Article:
Pilgrimage to Self said...

Ah, book buying. The bane of my life!!

ayoke said...

Ore, when next yoou visit Nu Metro, ask them to take the wrap off if you are interested in flipping through a book. They will. I was under the impression you couldn't but a friend of mine confirmed to me that you could. She spends hours there. 'Said they only wrap it up to keep them clean or something like that.

Ore said...

Thanks for the tip, Ayoke!

adefunke said...

You should have seen me at the airport, juggling my belongings between my two pieces of luggage (BA has this 32kg max weight per bag thing and they are very strict about it.) At one point the guy at the scales had to comment, 'na so so book you carry'! I love books, and yes they will remove the shrink wrap on the books at NUMetro.

Nneka's World said...

I feel you!
i am a book addict. Its so bad that i mistakenly buy books that i have read!

There is nothing like reading a nice well written novel.

Like Uk naija said, i had to join the public library, i dont know what to do with my book collection, maybe drop it off at oxfam.

Reading is good for soul, being able to loose yourself in another world, imagining yourself as part of the story.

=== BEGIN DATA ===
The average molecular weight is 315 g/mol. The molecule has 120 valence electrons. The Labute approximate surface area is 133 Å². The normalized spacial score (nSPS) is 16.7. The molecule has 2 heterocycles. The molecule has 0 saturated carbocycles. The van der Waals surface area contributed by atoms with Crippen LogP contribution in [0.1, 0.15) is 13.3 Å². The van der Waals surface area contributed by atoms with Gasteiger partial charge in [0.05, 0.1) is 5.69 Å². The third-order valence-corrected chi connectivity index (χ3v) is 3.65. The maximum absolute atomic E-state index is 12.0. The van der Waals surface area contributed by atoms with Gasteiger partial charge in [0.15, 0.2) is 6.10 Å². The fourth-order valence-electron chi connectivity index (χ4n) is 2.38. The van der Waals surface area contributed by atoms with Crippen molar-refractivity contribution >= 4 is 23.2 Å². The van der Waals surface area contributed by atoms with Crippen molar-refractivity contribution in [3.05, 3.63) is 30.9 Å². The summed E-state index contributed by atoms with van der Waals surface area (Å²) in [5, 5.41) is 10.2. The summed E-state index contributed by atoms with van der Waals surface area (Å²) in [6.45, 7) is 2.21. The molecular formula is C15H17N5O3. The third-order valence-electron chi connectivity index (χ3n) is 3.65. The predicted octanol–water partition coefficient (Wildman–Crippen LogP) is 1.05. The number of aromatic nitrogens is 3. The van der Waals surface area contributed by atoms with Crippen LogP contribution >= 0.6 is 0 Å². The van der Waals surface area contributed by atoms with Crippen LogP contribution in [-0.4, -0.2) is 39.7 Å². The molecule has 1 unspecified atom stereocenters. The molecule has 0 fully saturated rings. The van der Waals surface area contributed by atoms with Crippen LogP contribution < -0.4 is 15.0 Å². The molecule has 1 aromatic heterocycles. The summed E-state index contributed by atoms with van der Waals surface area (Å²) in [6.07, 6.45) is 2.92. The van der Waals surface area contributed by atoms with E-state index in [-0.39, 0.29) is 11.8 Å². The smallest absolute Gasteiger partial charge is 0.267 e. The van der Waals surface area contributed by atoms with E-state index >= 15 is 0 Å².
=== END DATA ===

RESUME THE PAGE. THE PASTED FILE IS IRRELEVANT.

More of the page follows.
I am a member of three different libraries.

ivieboh said...

ive started reading like crazy again since i started working. something to do on the plane rides. and i wanted to add...all your natural hair links are all also my saved favs on my comp. what a coincidence, lol.

Ore said...

@ivieboh: What a coincidence indeed! Great minds visit the same websites perhaps?

Anonymous said...

for all you book addicts out there, I just came across this new publishing company setting up in Nigeria http://cassavarepublic.blogspot.com/
I think Chimanda second novel is coming out soon. We need more companies setting up like this cassava republic and farafina. But I hope that they will promote and support local writers

Anonymous said...

hmm have you read unfinished issues by isoken john

it is on amazon.com

http://www.amazon.com/gp/product/0595238351/ref=cm_lm_fullview_prod_1/002-2655310-4707268?%5Fencoding=UTF8&v=glance&n=283155

Ore said...

No, not read it.